Horror Games for Those Afraid of Horror Games
michemagius last edited by
I'll say it. I am a scaredy cat. The trees at the opening of "A Nightmare Before Christmas" prevented me from watching the film for nearly 10 years and even after I finally did see it, I still had trouble watching a let's play of the section of Kingdom Hearts that featured that world.
To put it lightly, horror games are not for me. The closest I've ever gotten is Stretch Panic (which gave me nightmares) and that's not even close to a horror game.
However I've recently taken interest in Little Nightmares. It's hauntingly beautiful, and the deformed enemies intrigue as much as they frighten. I want to know more about this world and I find myself drawn to it. I don't yet know if I'll be up to the challenge but I really want to try.
What I want to know is, what games would you reccomend to people who are new to/afraid of horror games?
Haru17 last edited by
Year Walk is pretty good. It's on phones, so it's not as scary as it could be... but it's still pretty scary with headphones.
Mbun last edited by
@michemagius Yume Nikki, because it's not outright horror. It's a bizarre dream journey that lets you freely explore areas that will slowly expose you to horror elements that you can just turn around and nope out of at any point. There will be parts that will probably disturb you, but you can take your time coping with them. Nothing is going to jump out and grab you and give you a game over. Also, it's free.
It's honestly something I find very soothing due to the music and atmosphere of the locations. I recommend not looking a ton up about it, because it's more fun to explore locations and discover things for yourself.
Galaxy40k last edited by Galaxy40k
I would recommend SOMA. The traditional horror elements of the game are really poorly done, and so aside from maybe one or two jumpscares you shouldn't find it too difficult to get through. The actual "horror" of the game is much more "philosophical horror," where the game asks big, terrifying questions that some people find unnerving.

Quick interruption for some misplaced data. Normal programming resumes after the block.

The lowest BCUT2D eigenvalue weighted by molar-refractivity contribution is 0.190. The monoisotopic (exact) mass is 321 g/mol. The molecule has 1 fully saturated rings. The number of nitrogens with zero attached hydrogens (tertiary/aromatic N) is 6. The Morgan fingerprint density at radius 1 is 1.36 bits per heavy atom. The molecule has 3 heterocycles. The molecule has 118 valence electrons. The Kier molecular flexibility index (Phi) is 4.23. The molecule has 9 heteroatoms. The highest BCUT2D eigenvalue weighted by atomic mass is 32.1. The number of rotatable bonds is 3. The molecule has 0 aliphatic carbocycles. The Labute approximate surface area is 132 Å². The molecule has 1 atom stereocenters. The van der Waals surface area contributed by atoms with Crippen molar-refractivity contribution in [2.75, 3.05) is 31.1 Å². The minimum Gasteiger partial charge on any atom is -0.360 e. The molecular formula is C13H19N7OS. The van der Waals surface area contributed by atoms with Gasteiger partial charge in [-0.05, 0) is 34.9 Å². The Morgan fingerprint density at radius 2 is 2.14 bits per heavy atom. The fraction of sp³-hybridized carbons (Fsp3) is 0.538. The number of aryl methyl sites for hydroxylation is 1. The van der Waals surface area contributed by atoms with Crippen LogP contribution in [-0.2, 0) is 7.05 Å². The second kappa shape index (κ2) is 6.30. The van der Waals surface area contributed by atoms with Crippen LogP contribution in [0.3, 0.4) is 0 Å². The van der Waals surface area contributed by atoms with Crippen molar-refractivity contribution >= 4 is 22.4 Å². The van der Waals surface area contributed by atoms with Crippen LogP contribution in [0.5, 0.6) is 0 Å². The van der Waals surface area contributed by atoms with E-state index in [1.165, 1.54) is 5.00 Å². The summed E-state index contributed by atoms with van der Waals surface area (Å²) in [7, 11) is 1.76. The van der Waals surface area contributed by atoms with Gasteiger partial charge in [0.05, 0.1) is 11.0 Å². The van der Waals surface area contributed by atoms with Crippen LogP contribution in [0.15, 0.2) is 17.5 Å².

Also, give the old Resident Evil games a try. I never found RE scary myself, and with the older graphics in particular its unlikely you'll have nightmares from cheesy, low poly zombies haha
El Shmiablo Banned last edited by
Dead Space is one of my favorite games. It is a perfect blend of horror and empowerment. Enemies will spoop you, but then you will blow off their faces with mining equipment.
Not to mention the game fucking OOZES atmosphere. The sounds, the ambience, the everything is perfect and gives you a constant feeling of dread and loneliness.
The second game is also amazing. Far more action oriented, but an incredible addition to the series.
It is a shame they never made a third game. Yep. Real shame.
Mbun last edited by
@El-Shmiablo Dude, Dead Space is terrifying. That's something he's gotta work up towards.
Haru17 last edited by Haru17
XV: Chapter 13 Kappa
Oh wait, that one's just awful no matter who you are.
But I think The Last of Us is an pretty good, obvious answer. It's action adventure more than it is horror game, but still has some creepy sections to mix up the levels.
Sieghardt last edited by
Maybe consider something like Yomawari: Night Alone or Yume Nikki, they're more interesting than outright scary horror
SabotageTheTruth last edited by
SOMA is probably the best suggestion. One of my favorite games this generation, it poses some great questions throughout, and you're very rarely in situations where you're being chased/attacked, it's more about atmosphere if anything.
Home by Benjamin Rivers is another one that mostly just relies on atmosphere. Following its recommendation, it's best played with the lights off and headphones on, but you're just exploring the environment and trying to figure out what happened. It has decent replay-ability with a short run time, as different paths and objects you interact with change the story significantly.
The last suggestion is to Kyle Bosman it - if it truly is too scary but you're interested, either play with a friend beside you or during the day, with something on in the background so you're not sucked in too deeply to the horrors. Creepy tentacle monsters hate podcasts and will refuse to attack you if you're playing one.